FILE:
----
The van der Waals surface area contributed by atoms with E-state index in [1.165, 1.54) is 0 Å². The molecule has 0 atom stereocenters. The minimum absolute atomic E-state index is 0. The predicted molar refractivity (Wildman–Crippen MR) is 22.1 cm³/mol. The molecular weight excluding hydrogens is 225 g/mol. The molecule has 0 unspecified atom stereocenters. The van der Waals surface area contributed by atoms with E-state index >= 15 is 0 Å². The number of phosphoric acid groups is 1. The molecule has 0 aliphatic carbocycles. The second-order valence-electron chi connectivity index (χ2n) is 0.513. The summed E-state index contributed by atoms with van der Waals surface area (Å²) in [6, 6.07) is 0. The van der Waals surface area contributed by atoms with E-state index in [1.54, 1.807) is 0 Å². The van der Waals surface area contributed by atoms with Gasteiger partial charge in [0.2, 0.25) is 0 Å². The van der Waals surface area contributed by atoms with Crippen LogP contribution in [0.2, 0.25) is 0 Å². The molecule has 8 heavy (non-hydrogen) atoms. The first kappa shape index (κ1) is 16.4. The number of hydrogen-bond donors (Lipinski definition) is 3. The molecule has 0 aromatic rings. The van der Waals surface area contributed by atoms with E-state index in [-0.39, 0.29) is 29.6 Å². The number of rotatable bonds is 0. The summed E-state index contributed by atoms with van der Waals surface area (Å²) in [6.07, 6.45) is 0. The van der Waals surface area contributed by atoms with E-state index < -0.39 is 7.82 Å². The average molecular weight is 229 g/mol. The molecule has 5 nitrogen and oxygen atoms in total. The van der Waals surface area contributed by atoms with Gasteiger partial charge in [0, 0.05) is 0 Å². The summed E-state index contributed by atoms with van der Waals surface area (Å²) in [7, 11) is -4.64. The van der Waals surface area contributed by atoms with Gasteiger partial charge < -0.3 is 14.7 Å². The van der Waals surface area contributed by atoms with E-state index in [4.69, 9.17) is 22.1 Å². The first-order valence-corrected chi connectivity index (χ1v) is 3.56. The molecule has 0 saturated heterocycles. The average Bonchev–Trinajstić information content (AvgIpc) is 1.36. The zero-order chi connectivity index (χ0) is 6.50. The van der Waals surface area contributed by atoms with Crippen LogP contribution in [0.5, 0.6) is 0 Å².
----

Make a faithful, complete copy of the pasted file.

The van der Waals surface area contributed by atoms with E-state index in [1.165, 1.54) is 0 Å². The molecule has 0 atom stereocenters. The minimum absolute atomic E-state index is 0. The predicted molar refractivity (Wildman–Crippen MR) is 22.1 cm³/mol. The molecular weight excluding hydrogens is 225 g/mol. The molecule has 0 unspecified atom stereocenters. The van der Waals surface area contributed by atoms with E-state index >= 15 is 0 Å². The number of phosphoric acid groups is 1. The molecule has 0 aliphatic carbocycles. The second-order valence-electron chi connectivity index (χ2n) is 0.513. The summed E-state index contributed by atoms with van der Waals surface area (Å²) in [6, 6.07) is 0. The van der Waals surface area contributed by atoms with E-state index in [1.54, 1.807) is 0 Å². The van der Waals surface area contributed by atoms with Gasteiger partial charge in [0.2, 0.25) is 0 Å². The van der Waals surface area contributed by atoms with Crippen LogP contribution in [0.2, 0.25) is 0 Å². The molecule has 8 heavy (non-hydrogen) atoms. The first kappa shape index (κ1) is 16.4. The number of hydrogen-bond donors (Lipinski definition) is 3. The molecule has 0 aromatic rings. The van der Waals surface area contributed by atoms with E-state index in [-0.39, 0.29) is 29.6 Å². The number of rotatable bonds is 0. The summed E-state index contributed by atoms with van der Waals surface area (Å²) in [6.07, 6.45) is 0. The van der Waals surface area contributed by atoms with E-state index < -0.39 is 7.82 Å². The average molecular weight is 229 g/mol. The molecule has 5 nitrogen and oxygen atoms in total. The van der Waals surface area contributed by atoms with Gasteiger partial charge in [0, 0.05) is 0 Å². The summed E-state index contributed by atoms with van der Waals surface area (Å²) in [7, 11) is -4.64. The van der Waals surface area contributed by atoms with Gasteiger partial charge < -0.3 is 14.7 Å². The van der Waals surface area contributed by atoms with E-state index in [4.69, 9.17) is 22.1 Å². The first-order valence-corrected chi connectivity index (χ1v) is 3.56. The molecule has 0 saturated heterocycles. The average Bonchev–Trinajstić information content (AvgIpc) is 1.36. The zero-order chi connectivity index (χ0) is 6.50. The van der Waals surface area contributed by atoms with Crippen LogP contribution in [0.5, 0.6) is 0 Å².